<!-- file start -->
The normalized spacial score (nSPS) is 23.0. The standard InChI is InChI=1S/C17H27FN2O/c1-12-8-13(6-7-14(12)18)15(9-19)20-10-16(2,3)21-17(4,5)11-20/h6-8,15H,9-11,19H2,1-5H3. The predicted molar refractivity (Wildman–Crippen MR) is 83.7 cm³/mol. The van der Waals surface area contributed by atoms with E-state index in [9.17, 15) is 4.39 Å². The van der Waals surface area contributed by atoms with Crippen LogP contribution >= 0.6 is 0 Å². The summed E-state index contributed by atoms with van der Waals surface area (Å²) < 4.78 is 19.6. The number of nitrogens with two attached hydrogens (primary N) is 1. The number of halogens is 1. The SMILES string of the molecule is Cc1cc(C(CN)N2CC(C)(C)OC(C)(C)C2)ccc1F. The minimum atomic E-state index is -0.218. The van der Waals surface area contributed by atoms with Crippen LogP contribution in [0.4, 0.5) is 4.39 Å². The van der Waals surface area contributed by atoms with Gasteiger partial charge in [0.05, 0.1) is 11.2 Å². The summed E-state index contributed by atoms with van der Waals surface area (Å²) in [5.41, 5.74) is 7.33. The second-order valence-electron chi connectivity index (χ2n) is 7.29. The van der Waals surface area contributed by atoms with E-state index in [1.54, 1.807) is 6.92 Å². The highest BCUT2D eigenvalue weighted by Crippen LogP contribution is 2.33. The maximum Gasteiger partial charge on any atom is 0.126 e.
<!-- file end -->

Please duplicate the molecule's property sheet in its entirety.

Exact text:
The normalized spacial score (nSPS) is 23.0. The standard InChI is InChI=1S/C17H27FN2O/c1-12-8-13(6-7-14(12)18)15(9-19)20-10-16(2,3)21-17(4,5)11-20/h6-8,15H,9-11,19H2,1-5H3. The predicted molar refractivity (Wildman–Crippen MR) is 83.7 cm³/mol. The van der Waals surface area contributed by atoms with E-state index in [9.17, 15) is 4.39 Å². The van der Waals surface area contributed by atoms with Crippen LogP contribution >= 0.6 is 0 Å². The summed E-state index contributed by atoms with van der Waals surface area (Å²) < 4.78 is 19.6. The number of nitrogens with two attached hydrogens (primary N) is 1. The number of halogens is 1. The SMILES string of the molecule is Cc1cc(C(CN)N2CC(C)(C)OC(C)(C)C2)ccc1F. The minimum atomic E-state index is -0.218. The van der Waals surface area contributed by atoms with Crippen LogP contribution in [0.4, 0.5) is 4.39 Å². The van der Waals surface area contributed by atoms with Gasteiger partial charge in [0.05, 0.1) is 11.2 Å². The summed E-state index contributed by atoms with van der Waals surface area (Å²) in [5.41, 5.74) is 7.33. The second-order valence-electron chi connectivity index (χ2n) is 7.29. The van der Waals surface area contributed by atoms with E-state index in [1.54, 1.807) is 6.92 Å². The highest BCUT2D eigenvalue weighted by Crippen LogP contribution is 2.33. The maximum Gasteiger partial charge on any atom is 0.126 e.